Lindsay Garbutt asks, “What are the precedents for this series that Terrance is doing, and what does it mean to write an American sonnet versus an Italian sonnet or a Shakespearean sonnet?” Garbutt mentions Berryman and Share mentions Lowell, and then Garbutt continues:

But I think this is explicitly drawing on Wanda Coleman, because she wrote a series of poems called American Sonnets, and in Terrance Hayes’s last book, he wrote a poem called ‘American Sonnet for Wanda C.,” and so I like thinking about this poem series that he’s doing now growing out of a previous poem he wrote maybe just as a one-off, and then realized there was so much more he wanted to do with the idea of what does it mean to write a specifically American sonnet, what are the politics of that?

In a September interview conducted by Ann van Buren for the Katonah Poetry Series, Hayes said that the whole project is dedicated to Wanda Coleman, and when asked what makes Coleman’s American Sonnets American, Hayes says:

Well that’s the thing. Each poem is its definition. They’re as diverse as the American . . . Just like each person, five Americans, six Americans named George . . . if you meet one and say what is the definition of George, that person will tell you one thing, this is who I am, and the next George will tell you another . . . I’d say that, even in terms of the adjective American sonnet – we know of course, the Shakespearian sonnet – also called the English sonnet. There’s the Petrarchan sonnet. But what is an American sonnet? This is a country of diversity, the melting pot . . . I don’t think I’ve solved what an American sonnet is, or what it means for us or what it means for our country, right now, in this place we’re living in. My notion of what poets do is not that we are answerers, we’re askers, we’re explorers . . . [Sonnets] can’t start in one position and end with the same position. That’s the most interesting thing about the sonnet . . . There has to be a turn . . . I know that I’m trying not to say anything I already know before I start writing the poem . . . The most interesting thing about the entire project about the sonnets is the idea that at some point they did have to turn from a thought to another kind of thought.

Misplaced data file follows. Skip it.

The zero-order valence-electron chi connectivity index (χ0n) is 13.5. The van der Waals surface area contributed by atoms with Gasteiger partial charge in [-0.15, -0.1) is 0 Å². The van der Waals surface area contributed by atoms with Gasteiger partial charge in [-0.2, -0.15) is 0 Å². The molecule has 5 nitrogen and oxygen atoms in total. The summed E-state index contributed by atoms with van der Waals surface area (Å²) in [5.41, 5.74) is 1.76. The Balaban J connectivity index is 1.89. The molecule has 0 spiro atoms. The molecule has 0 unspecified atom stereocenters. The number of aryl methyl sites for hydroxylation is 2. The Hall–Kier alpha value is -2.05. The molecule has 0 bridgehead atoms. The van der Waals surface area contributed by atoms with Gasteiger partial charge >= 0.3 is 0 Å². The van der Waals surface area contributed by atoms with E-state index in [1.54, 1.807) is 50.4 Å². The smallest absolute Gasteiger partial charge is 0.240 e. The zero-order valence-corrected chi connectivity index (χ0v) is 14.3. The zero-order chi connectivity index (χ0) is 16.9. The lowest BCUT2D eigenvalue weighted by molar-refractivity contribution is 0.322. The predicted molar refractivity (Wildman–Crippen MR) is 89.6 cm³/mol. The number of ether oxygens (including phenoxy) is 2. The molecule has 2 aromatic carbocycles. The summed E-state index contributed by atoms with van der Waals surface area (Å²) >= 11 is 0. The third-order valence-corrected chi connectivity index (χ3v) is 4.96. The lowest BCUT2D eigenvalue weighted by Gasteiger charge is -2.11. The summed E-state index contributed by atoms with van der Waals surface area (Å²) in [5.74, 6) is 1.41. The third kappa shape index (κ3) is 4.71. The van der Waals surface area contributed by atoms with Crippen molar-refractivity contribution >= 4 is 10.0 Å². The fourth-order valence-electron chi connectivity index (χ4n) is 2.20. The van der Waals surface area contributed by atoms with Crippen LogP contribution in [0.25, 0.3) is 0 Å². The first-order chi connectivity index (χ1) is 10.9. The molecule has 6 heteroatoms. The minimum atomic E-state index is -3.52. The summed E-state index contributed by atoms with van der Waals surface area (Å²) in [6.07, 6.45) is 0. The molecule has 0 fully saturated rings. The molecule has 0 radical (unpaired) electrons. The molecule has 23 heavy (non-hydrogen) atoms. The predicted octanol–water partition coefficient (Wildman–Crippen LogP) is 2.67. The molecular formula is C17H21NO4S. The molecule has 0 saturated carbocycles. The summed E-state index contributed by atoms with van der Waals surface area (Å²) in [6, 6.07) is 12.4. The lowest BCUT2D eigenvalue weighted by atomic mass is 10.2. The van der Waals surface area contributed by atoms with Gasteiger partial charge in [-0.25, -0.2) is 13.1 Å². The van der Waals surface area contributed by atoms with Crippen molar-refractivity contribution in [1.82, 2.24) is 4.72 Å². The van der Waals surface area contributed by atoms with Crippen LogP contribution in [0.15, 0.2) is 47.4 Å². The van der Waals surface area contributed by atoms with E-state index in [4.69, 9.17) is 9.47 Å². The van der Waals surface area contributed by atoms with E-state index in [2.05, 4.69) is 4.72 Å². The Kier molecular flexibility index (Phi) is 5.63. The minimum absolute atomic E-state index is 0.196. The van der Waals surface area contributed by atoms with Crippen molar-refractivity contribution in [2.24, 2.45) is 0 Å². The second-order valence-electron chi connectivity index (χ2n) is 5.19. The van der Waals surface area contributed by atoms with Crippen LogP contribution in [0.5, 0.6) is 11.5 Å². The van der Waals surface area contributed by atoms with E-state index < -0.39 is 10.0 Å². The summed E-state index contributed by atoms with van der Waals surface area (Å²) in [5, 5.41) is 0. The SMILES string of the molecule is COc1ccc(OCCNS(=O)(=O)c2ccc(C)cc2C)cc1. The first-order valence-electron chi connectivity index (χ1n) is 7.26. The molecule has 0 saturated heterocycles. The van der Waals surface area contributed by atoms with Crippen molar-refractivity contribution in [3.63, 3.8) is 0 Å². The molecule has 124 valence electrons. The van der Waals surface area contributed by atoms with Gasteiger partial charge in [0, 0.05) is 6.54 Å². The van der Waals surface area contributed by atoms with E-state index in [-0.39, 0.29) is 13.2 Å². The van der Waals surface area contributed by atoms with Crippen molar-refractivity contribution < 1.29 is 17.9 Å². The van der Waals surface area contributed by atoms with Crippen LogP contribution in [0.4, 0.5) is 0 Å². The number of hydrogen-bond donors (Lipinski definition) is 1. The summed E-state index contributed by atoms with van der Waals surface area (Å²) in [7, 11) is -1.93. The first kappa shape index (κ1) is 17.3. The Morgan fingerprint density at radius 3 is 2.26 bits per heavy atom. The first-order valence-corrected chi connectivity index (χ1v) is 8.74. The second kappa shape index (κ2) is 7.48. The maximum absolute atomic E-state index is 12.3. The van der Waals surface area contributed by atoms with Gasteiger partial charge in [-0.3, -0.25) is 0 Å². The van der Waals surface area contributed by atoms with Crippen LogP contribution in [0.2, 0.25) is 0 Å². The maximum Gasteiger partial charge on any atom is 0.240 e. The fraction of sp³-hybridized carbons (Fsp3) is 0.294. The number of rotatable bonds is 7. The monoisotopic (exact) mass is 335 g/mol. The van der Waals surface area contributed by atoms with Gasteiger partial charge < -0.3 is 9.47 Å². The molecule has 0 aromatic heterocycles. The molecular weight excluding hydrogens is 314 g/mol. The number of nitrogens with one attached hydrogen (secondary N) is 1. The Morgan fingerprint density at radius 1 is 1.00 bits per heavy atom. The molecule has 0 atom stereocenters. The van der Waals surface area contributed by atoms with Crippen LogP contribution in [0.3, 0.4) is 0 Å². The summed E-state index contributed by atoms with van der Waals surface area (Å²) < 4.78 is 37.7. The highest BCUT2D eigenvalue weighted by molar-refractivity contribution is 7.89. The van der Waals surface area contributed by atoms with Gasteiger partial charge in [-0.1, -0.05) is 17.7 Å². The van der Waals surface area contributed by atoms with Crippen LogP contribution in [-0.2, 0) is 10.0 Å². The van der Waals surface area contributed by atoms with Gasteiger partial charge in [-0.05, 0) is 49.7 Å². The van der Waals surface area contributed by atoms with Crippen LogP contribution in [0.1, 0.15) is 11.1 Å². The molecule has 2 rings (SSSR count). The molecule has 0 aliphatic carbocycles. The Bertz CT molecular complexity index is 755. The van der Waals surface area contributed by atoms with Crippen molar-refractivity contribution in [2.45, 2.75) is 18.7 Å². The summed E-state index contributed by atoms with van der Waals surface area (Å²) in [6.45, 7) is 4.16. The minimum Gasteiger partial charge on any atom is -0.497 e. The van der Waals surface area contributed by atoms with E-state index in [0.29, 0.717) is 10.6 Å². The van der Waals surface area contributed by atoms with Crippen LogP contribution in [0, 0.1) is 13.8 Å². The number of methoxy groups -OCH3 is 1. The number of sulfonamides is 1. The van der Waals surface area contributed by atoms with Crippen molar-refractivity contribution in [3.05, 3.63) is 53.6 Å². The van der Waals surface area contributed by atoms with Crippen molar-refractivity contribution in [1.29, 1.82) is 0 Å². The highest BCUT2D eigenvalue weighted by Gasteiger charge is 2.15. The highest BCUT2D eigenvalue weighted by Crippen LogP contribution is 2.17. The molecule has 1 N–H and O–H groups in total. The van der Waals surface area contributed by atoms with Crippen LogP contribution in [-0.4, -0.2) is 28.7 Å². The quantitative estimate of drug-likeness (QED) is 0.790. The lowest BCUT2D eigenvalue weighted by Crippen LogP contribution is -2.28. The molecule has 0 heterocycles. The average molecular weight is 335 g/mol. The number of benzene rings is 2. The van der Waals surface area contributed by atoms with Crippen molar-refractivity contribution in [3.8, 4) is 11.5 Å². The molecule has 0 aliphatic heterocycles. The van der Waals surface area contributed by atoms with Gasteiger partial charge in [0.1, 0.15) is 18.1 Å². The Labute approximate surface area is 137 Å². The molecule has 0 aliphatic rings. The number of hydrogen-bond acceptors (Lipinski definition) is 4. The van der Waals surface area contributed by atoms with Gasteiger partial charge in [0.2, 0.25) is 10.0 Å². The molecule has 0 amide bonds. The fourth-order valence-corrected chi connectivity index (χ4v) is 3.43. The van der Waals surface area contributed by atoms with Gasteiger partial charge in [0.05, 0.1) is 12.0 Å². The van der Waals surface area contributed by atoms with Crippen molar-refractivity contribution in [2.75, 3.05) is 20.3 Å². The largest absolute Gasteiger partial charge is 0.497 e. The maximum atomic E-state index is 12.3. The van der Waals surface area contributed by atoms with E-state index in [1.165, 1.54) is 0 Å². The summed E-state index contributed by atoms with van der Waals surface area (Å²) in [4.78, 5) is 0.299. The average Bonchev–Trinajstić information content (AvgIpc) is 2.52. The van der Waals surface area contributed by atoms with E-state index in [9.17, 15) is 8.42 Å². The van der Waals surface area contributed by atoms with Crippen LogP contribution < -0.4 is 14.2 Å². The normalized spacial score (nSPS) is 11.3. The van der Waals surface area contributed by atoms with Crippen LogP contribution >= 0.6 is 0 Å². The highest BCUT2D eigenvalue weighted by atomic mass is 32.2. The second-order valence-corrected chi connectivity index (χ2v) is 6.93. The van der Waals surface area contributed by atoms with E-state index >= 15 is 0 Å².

And one more thought on American-ness from the Katonah Poetry Series interview (it’s a great interview). Hayes talks about the blending of tradition and American-ness, saying, “I like Whitman, and I like Dickinson too. I’d hang out with either of them . . . Everything in American poetry pretty much grows out of those two traditions.” Van Buren then asks, “If Dickinson and Whitman are the parents of American poetry, who are the brothers and sisters, today?” And Hayes replies:

For me? Well you know, in real life, I’m a bastard. I don’t say that in any kind of pejorative way. I think it’s great to be a bastard. That means that everybody is potentially related to me. I read that way . . . I literally try to live that way . . .
Instead of saying “I don’t know who could be my brother,” you can say “Anybody can be my brother” . . . I’ve always wanted to move between circles. There is natural empathy, but I had to learn it, through the poems.

Since I started writing about these poems here at The Kenyon Review blog on October 24, a new “American Sonnet for My Past and Future Assassin” was published in The New Republic on October 31st and another in Tin House on November 2. Read them here and here.

[Continued in “American Sonnets (Part VII: Close-up on Coleman)”]